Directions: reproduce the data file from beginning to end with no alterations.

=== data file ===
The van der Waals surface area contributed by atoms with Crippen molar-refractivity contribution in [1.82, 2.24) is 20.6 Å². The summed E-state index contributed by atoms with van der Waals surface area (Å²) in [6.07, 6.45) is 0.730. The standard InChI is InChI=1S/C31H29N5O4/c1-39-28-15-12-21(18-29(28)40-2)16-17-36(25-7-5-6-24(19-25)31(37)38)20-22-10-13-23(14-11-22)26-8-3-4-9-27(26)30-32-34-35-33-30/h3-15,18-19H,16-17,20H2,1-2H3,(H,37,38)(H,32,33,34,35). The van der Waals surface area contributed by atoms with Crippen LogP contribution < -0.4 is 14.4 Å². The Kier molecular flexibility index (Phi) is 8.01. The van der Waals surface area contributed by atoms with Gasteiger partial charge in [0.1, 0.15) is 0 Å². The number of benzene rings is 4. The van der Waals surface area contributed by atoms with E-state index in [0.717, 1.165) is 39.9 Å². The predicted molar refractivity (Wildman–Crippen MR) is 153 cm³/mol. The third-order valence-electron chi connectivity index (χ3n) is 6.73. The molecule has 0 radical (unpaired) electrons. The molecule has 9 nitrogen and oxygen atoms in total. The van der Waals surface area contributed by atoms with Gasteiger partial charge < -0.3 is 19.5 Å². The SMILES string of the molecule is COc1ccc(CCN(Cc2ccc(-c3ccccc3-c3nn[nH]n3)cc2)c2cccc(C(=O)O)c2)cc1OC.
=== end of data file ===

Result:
The van der Waals surface area contributed by atoms with Crippen molar-refractivity contribution in [1.82, 2.24) is 20.6 Å². The summed E-state index contributed by atoms with van der Waals surface area (Å²) in [6.07, 6.45) is 0.730. The standard InChI is InChI=1S/C31H29N5O4/c1-39-28-15-12-21(18-29(28)40-2)16-17-36(25-7-5-6-24(19-25)31(37)38)20-22-10-13-23(14-11-22)26-8-3-4-9-27(26)30-32-34-35-33-30/h3-15,18-19H,16-17,20H2,1-2H3,(H,37,38)(H,32,33,34,35). The van der Waals surface area contributed by atoms with Crippen LogP contribution < -0.4 is 14.4 Å². The Kier molecular flexibility index (Phi) is 8.01. The van der Waals surface area contributed by atoms with Gasteiger partial charge in [0.1, 0.15) is 0 Å². The number of benzene rings is 4. The van der Waals surface area contributed by atoms with E-state index in [0.717, 1.165) is 39.9 Å². The predicted molar refractivity (Wildman–Crippen MR) is 153 cm³/mol. The third-order valence-electron chi connectivity index (χ3n) is 6.73. The molecule has 0 radical (unpaired) electrons. The molecule has 9 nitrogen and oxygen atoms in total. The van der Waals surface area contributed by atoms with Gasteiger partial charge < -0.3 is 19.5 Å². The SMILES string of the molecule is COc1ccc(CCN(Cc2ccc(-c3ccccc3-c3nn[nH]n3)cc2)c2cccc(C(=O)O)c2)cc1OC.